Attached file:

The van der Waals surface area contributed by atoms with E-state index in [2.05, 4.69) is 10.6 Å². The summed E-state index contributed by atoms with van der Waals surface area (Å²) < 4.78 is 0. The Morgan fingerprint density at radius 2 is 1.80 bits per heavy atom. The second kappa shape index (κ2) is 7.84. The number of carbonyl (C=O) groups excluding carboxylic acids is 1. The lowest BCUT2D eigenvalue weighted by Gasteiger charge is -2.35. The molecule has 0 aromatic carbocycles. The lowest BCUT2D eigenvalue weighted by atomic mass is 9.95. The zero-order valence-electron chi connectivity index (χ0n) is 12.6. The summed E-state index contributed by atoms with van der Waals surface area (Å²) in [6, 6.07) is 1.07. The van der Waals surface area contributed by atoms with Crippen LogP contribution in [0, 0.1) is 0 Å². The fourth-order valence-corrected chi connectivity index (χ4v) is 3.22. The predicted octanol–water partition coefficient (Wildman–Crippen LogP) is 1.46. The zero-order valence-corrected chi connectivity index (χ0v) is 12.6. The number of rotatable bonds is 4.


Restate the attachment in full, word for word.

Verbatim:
The van der Waals surface area contributed by atoms with E-state index in [2.05, 4.69) is 10.6 Å². The summed E-state index contributed by atoms with van der Waals surface area (Å²) < 4.78 is 0. The Morgan fingerprint density at radius 2 is 1.80 bits per heavy atom. The second kappa shape index (κ2) is 7.84. The number of carbonyl (C=O) groups excluding carboxylic acids is 1. The lowest BCUT2D eigenvalue weighted by Gasteiger charge is -2.35. The molecule has 0 aromatic carbocycles. The lowest BCUT2D eigenvalue weighted by atomic mass is 9.95. The zero-order valence-electron chi connectivity index (χ0n) is 12.6. The summed E-state index contributed by atoms with van der Waals surface area (Å²) in [6, 6.07) is 1.07. The van der Waals surface area contributed by atoms with Crippen LogP contribution in [0, 0.1) is 0 Å². The fourth-order valence-corrected chi connectivity index (χ4v) is 3.22. The predicted octanol–water partition coefficient (Wildman–Crippen LogP) is 1.46. The zero-order valence-corrected chi connectivity index (χ0v) is 12.6. The number of rotatable bonds is 4.